HC Deb 18 April 1940 vol 359 cc1108-10
44. Sir George Broadbridge

asked the Home Secretary whether he has completed his examination of the position consequent on the recent decision of the House of Lords regarding the operation of the Truck Acts; and whether he is now in a position to make a statement?

Sir J. Anderson

I am advised that the effect of the decision of the House of Lords in the recent case of Pratt v. Cook, is that in certain classes of case an employer may not contract to remunerate a workman, for example, with £3 a week, plus meals valued at say 10s., even where he could legally have contracted to pay £3 10s. less 10s. for meals supplied, and that where a contract has been in the form now declared to be illegal, claims can be made for the recovery of the remuneration not paid in cash over a period of 20 years past. The result is that a number of workpeople, in various employments, who have been supplied with food or other things as part of their remuneration, in some cases with specific trade union agreement, can, if the contract happens to have been cast in the form now declared to be illegal, claim to be remunerated twice over. Some claims of this kind have already been launched, and there is reason to believe that others are contemplated.

In future, any contracts must be in a form which complies with the provisions of the Truck Acts, as now interpreted by the House of Lords, and it is not proposed to amend those provisions; but it appears to the Government to be necessary and proper to legislate for the purpose of preventing claims as regards the past which have no merits and would, if pursued, tend to disturb good relations between employers and employed. They accordingly propose to introduce at once a Bill to bar claims, under Section 4 of the Truck Act of 1831,for the payment in cash of remuneration which was, in fact, provided in the form of food or some other thing, in those cases in which it would have been legal to contract to pay a higher nominal money wage but to make deductions from that wage in respect of the food or other thing provided. The Bill will provide for the discharge of proceedings which have already been started, subject to such Order as to costs as the Court may think proper. Judgments given or settlements reached before to-day will not be interfered with.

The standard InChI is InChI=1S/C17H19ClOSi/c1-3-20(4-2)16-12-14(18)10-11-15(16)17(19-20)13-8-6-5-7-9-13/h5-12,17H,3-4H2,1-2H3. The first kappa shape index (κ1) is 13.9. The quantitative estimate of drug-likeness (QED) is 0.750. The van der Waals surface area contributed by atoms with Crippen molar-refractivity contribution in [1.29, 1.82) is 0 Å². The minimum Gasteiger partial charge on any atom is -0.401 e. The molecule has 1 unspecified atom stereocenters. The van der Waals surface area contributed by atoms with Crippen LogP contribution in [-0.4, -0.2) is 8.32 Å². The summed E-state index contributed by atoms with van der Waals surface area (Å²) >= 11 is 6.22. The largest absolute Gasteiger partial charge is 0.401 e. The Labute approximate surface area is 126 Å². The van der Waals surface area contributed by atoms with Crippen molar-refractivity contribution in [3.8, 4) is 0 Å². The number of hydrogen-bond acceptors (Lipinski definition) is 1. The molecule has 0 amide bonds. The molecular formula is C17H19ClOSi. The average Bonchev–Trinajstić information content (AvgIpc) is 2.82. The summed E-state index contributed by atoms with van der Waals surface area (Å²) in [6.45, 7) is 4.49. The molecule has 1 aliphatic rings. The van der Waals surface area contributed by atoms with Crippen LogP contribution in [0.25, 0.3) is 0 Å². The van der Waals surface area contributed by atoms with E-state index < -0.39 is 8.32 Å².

Sir G. Broadbridge

While thanking the right hon. Gentleman for his statement, might I ask what would be the position as regards any judgments that might be obtained after to-day and before the proposed Bill becomes law?

Sir J. Anderson

I am considering this point with my legal advisers. It is not free from technical difficulties, but I should like to make it clear at once that a litigant or prospective litigant would have no legitimate grievance if, when the proposed Bill became law, he found that Parliament had decided to nullify the effect of the present law.

Mr. Rhys Davies

In view of the importance of this declaration, might I ask whether the right hon. Gentleman has been in contact with the Trades Union Congress on the matter?

Sir J. Anderson

Certain discussions have taken place, but the hon. Gentleman will appreciate that the whole matter will be left to the decision of the House when the Bill is introduced, which I hope will be at an early date.

Mr. Garro Jones

Would it not be fair, in legislating on such a delicate matter, to provide that litigants who have already commenced proceedings, with the law as it stands, should be allowed their full costs?

Sir J. Anderson

The hon. Member will find that that point is covered by my answer.

Mr. Garro Jones

The right hon. Gentleman said that it would be for the courts to decide as to costs. I am asking that it should be decided by this House.

Sir J. Anderson

That is a matter for consideration when the Bill comes before the House.

Mr. Leslie

Would it not be wiser to strengthen the present Act, so that all workers should be paid entirely in current coin of the realm, instead of being paid partly in kind?

Mr. McGovern

Has there been consultation between the various parties on this question? Does not this affect national unity? [Interruption.] I understood that there was a system of consultation between the various parties, and I should like to know whether there is unity on this.

Sir J. Anderson

I merely indicated that it was proposed to introduce a Bill. It will be discussed at the appropriate time.

Mr. Sorensen

Will the Bill which is to be introduced have the effect, in fact, of nullifying the verdict in the successful action that was brought in the House of Lords recently?

Sir J. Anderson

Certainly not.